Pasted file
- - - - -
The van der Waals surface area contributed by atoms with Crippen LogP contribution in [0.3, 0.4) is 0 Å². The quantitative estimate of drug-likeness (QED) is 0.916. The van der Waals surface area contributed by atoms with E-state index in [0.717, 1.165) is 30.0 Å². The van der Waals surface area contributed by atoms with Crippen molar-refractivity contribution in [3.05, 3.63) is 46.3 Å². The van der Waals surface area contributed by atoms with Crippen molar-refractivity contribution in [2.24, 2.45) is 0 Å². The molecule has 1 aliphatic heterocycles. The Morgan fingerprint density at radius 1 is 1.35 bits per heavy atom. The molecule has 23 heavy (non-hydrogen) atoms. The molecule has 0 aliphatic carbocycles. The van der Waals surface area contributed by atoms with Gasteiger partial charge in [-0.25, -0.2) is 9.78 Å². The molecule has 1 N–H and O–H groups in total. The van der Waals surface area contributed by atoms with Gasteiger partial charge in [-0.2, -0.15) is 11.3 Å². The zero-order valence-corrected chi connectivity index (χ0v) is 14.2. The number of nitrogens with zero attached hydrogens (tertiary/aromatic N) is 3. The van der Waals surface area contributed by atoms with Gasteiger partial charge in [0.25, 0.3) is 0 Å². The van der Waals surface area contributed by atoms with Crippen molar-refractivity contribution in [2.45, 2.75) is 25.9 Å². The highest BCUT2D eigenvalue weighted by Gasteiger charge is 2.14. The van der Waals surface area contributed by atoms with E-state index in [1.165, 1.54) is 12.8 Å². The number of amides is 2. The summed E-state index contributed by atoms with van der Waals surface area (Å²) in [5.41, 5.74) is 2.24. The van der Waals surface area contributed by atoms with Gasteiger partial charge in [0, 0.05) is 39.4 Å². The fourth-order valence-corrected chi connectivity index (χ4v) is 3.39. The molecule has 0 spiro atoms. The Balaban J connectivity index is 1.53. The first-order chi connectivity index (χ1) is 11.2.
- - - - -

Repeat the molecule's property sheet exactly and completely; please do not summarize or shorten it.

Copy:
The van der Waals surface area contributed by atoms with Crippen LogP contribution in [0.3, 0.4) is 0 Å². The quantitative estimate of drug-likeness (QED) is 0.916. The van der Waals surface area contributed by atoms with E-state index in [0.717, 1.165) is 30.0 Å². The van der Waals surface area contributed by atoms with Crippen molar-refractivity contribution in [3.05, 3.63) is 46.3 Å². The van der Waals surface area contributed by atoms with Crippen molar-refractivity contribution in [2.24, 2.45) is 0 Å². The molecule has 1 aliphatic heterocycles. The Morgan fingerprint density at radius 1 is 1.35 bits per heavy atom. The molecule has 23 heavy (non-hydrogen) atoms. The molecule has 0 aliphatic carbocycles. The van der Waals surface area contributed by atoms with Gasteiger partial charge in [-0.25, -0.2) is 9.78 Å². The molecule has 1 N–H and O–H groups in total. The van der Waals surface area contributed by atoms with Gasteiger partial charge in [-0.2, -0.15) is 11.3 Å². The zero-order valence-corrected chi connectivity index (χ0v) is 14.2. The number of nitrogens with zero attached hydrogens (tertiary/aromatic N) is 3. The van der Waals surface area contributed by atoms with Gasteiger partial charge in [0.25, 0.3) is 0 Å². The van der Waals surface area contributed by atoms with Crippen molar-refractivity contribution in [2.45, 2.75) is 25.9 Å². The highest BCUT2D eigenvalue weighted by Gasteiger charge is 2.14. The van der Waals surface area contributed by atoms with E-state index in [1.165, 1.54) is 12.8 Å². The number of amides is 2. The summed E-state index contributed by atoms with van der Waals surface area (Å²) in [5.41, 5.74) is 2.24. The van der Waals surface area contributed by atoms with Gasteiger partial charge in [0, 0.05) is 39.4 Å². The fourth-order valence-corrected chi connectivity index (χ4v) is 3.39. The molecule has 0 spiro atoms. The Balaban J connectivity index is 1.53. The first-order chi connectivity index (χ1) is 11.2.